19:01 GMT12 August 2020
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    Venezuela’s self-proclaimed “interim president,” Juan Guaido, has been on a “world tour” in recent weeks. However, one scholar told Sputnik Guaido’s search for support abroad shows the final collapse of his legitimacy in Venezuela, and the US and Canada will soon discard him and find a new puppet for regime change.

    On January 23, the one-year anniversary of his failed putsch against Venezuelan President Nicolas Maduro, Guaido spoke before the World Economic Forum in Davos, Switzerland, where he called on foreign countries to continue supporting his movement.

    Even the New York Times, once a vocal champion of Guaido and his bid to oust Maduro, was forced to concede that at Davos, Guaido “seemed like a man whose moment had passed.”

    Prior to his European appearance, Guaido met with US Secretary of State Mike Pompeo in Colombia, and after Davos he visited Spain, France, the United Kingdom and Belgium, where he met UK Prime Minister Boris Johnson and European Union foreign policy chief Josep Borrell.

    The next stop on his “world tour” was Canada, where he met with Prime Minister Justin Trudeau, who reaffirmed his commitment to supporting Guaido’s bid for power. Guaido claims Maduro’s 2018 reelection was illegitimate and that he is the rightful leader of Venezuela - a claim backed by about 50 countries, mostly European and American. However, three-quarters of the globe continues to do business with Maduro.

    Author and speaker Arnold August told Radio Sputnik’s Loud and Clear Thursday that Guaido’s reception in Ottawa was cold outside of the government ministers and Venezuelan expatriates with whom he met - the result of tireless work by activists and alternative media “to bring the other side of the story to the people in Canada and the United States.”

    “The basic reaction from amongst the people who are aware of what the real situation is - namely, that Guaido is nothing less than a puppet of [US President Donald] Trump to overthrow the democratically-elected government of Maduro,” Arnold told hosts Brian Becker and John Kiriakou. “I would say the photographs of Guaido and Trudeau, taking selfies with each other and all that, it stimulated fantastic shame and outrage against thousands or hundreds of thousands of people right across Canada.”

    “More than ever, people are seeing that Trudeau, not only with regards to the Venezuela policy, but also with regards to the international policy towards Saudi Arabia, Israel, war against Iran, having troops in Iraq, etc, despite the demand that Canada and the US leave Iraq … I would say that the sentiment against Trudeau, as perhaps the most pro-US [prime minister] since World War II, this sentiment, this outrage, has increased manyfold.”

    ​Arnold said the “diaspora” in Canada, who left Venezuela after the socialist movement led by Hugo Chavez and later Maduro took power, and with whom Guaido met during his visit, was nothing more than a “fifth column … an extension of US imperialism within Canada.”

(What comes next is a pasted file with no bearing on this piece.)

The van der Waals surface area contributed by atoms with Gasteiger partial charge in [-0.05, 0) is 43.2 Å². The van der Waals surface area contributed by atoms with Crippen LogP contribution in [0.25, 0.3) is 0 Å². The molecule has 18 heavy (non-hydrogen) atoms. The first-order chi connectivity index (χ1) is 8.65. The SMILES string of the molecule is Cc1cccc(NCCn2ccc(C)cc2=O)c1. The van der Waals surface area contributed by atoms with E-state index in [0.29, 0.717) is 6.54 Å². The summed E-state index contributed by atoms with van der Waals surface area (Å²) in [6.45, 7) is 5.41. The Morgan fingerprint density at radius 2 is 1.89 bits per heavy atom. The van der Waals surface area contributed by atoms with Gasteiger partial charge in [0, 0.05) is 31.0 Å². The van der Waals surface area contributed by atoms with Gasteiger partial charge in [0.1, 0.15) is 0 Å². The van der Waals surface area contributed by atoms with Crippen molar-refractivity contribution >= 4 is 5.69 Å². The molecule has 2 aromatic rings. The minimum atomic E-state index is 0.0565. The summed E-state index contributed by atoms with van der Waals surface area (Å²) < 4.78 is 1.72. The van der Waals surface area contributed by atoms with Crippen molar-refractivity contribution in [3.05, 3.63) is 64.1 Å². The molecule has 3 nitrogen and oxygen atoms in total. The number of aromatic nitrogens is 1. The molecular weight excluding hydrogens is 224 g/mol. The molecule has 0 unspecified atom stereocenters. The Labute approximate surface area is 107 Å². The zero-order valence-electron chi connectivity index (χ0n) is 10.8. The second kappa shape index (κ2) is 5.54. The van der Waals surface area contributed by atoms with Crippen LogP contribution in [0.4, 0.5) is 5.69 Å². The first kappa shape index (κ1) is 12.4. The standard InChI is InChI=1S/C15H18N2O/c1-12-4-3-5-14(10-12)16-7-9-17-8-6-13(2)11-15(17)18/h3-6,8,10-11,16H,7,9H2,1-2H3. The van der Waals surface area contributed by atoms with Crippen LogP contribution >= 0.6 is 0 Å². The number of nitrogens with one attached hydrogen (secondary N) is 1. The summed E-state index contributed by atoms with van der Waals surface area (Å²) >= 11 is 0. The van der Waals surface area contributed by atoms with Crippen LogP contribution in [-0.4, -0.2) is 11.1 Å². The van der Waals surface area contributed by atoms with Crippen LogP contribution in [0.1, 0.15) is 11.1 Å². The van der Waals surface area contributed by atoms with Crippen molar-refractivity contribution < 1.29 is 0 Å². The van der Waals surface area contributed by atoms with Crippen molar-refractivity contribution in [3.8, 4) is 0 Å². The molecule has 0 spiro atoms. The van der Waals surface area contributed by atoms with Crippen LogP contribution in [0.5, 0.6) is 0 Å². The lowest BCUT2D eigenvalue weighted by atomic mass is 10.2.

However, the writer cautioned that Canada isn’t the “innocent bystander” to US imperialism it often pretends to be: “Canada itself has exercised 13 sanctions against Venezuela, and they have issued a … request to the Bolivarian Army to revolt against Maduro. If this happened, it would result in a civil war, something very, very far from a ‘peaceful transition’” to democracy, which Trudeau claims as his goal.

    ​Noting that Guaido’s support in Washington has so badly waned that he couldn’t get even a 15-minute audience with Trump at Davos, Arnold said the former National Assembly speaker wasn’t faring much better in Canada. Arnold pointed out that Canadian television no longer refers to Guaido as Venezuela’s “interim president,” but rather “demoted him on the spot to ‘opposition leader,’ which is not quite the same.”

    Indeed, even Guaido’s own cadres no longer seem to afford him the honor of an interim presidency: when the Guaido government's former “attorney general,” Jose Hernandez, tendered his resignation on Wednesday, he addressed Guaido as “president of Venezuela’s National Assembly.” However, he doesn’t even hold that office any more, having lost his reelection bid earlier this month - and then proceeded to claim it was rigged by Maduro.

    ​Instead, Arnold suggested Washington was “biding its time” and looking for a “better symbol of opposition to Maduro … They will throw [Guaido] away like a rag, as they do with anyone else when the person no longer serves the interests of the United States.”

    ​“I think Guaido has really come to the end of his career, because the fact that he had to leave Venezuela, where he has no support, and try to get those selfies and photographs to give the impression that he has support in other countries, that in itself is an admission of defeat. Why didn’t he stay in Venezuela and try and get more support and organize a general strike? Of course, he cannot do it; he’s been blocked by the Venezuelan government and the military-civic alliance, and this is a desperate attempt for him, and his allies such as Trump and Trudeau, to resuscitate the Guaido image,” Arnold told Sputnik.

    The views and opinions expressed in the article do not necessarily reflect those of Sputnik.

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    failed coup, Davos World Economic Forum, Justin Trudeau, Canada, Loud and Clear, Nicolas Maduro, Venezuela, Juan Guaido
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